Until very recently tau tangles in the brain were associated with Alzheimer’s disease, but now a recent study out of Australia links tangle buildup in the brain to type-2 diabetes. According to the author of the study Dr. Velandai Srikanth, who is also an associate professor and specialist senior geriatrician at Monash University in Melbourne, diabetes may be linked to the buildup of “tangles” in the brain, separate from Alzheimer’s disease.
The details of the study are available in the journal Neurology.
For the study, the team used data from the U.S. Alzheimer’s Disease Neuroimaging Initiative. The researchers analyzed the relationship between type-2 diabetes and the loss of brain cells and their connections. They also analyzed the levels of beta-amyloid and tangles of protein in the spinal fluid of the 816 participants (average age 74).
A principal feature of Alzheimer’s disease, Beta-amyloids are plaques that form on the brain tissue. When the cellular filaments that hold the neuron in its proper shape twist abnormally, they form tangles. The abnormal twisting is caused by an irregular protein called tau. That’s why they are normally called tau tangles.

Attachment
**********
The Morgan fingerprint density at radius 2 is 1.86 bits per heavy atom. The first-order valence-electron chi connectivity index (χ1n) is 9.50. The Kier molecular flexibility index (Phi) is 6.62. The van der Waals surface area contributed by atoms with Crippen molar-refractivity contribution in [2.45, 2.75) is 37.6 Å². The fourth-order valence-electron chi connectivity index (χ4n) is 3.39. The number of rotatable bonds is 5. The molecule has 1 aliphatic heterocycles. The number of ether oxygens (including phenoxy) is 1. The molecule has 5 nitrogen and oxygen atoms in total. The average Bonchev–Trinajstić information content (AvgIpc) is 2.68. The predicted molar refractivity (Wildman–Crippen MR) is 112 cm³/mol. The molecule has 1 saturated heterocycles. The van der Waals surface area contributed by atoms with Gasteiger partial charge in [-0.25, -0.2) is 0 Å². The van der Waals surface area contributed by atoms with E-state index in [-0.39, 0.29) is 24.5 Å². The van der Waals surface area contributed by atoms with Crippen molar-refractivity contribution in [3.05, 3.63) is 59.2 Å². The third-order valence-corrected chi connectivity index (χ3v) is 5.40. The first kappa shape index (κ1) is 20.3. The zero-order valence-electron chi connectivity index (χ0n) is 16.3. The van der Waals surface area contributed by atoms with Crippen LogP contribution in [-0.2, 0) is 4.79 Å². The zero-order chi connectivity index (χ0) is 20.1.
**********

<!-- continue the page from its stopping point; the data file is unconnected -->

The aim of the study was to determine how diseases like diabetes effect brain-cell death directly or indirectly. Of the 816 participants analyzed in the study, 397 suffered from early cognitive impairment (MCI), 191 were diagnosed with Alzheimer’s disease, and the remaining 228 had no memory issues. And among all these people 124 were diabetic.
The results showed that on average, the participants with diabetes had 16 picograms per milliliter greater levels of the tau protein in the spinal and brain fluid, whether they had been diagnosed with dementia or not. The study also reveals that greater levels of tau in spinal fluid may reflect a greater buildup of neurofibrillary tangles in the brain. Dr. Srikanth believes that these tangles may, in the long run, play a role in brain-cell death and the development of dementia.
The study also found that diabetes was linked to a reduced thickness of the cortex – the layer of the brain with most nerve cells. In the diabetic participants the cortical tissue was an average of 0.03 millimeters less than in the non-diabetic participants. And this was not taking into consideration dementia as a result of Alzheimer’s, or MCI or even the presence of thinking and memory problems.
From all the evidence collected in the study, the researchers came to the conclusion that people with type-2 diabetes have double the risk of developing Alzheimer’s disease.
However, it is to be noted that the study does not determine a cause-and-effect relationship between diabetes and brain tangles as the study looked at participants’ data at only one point in time.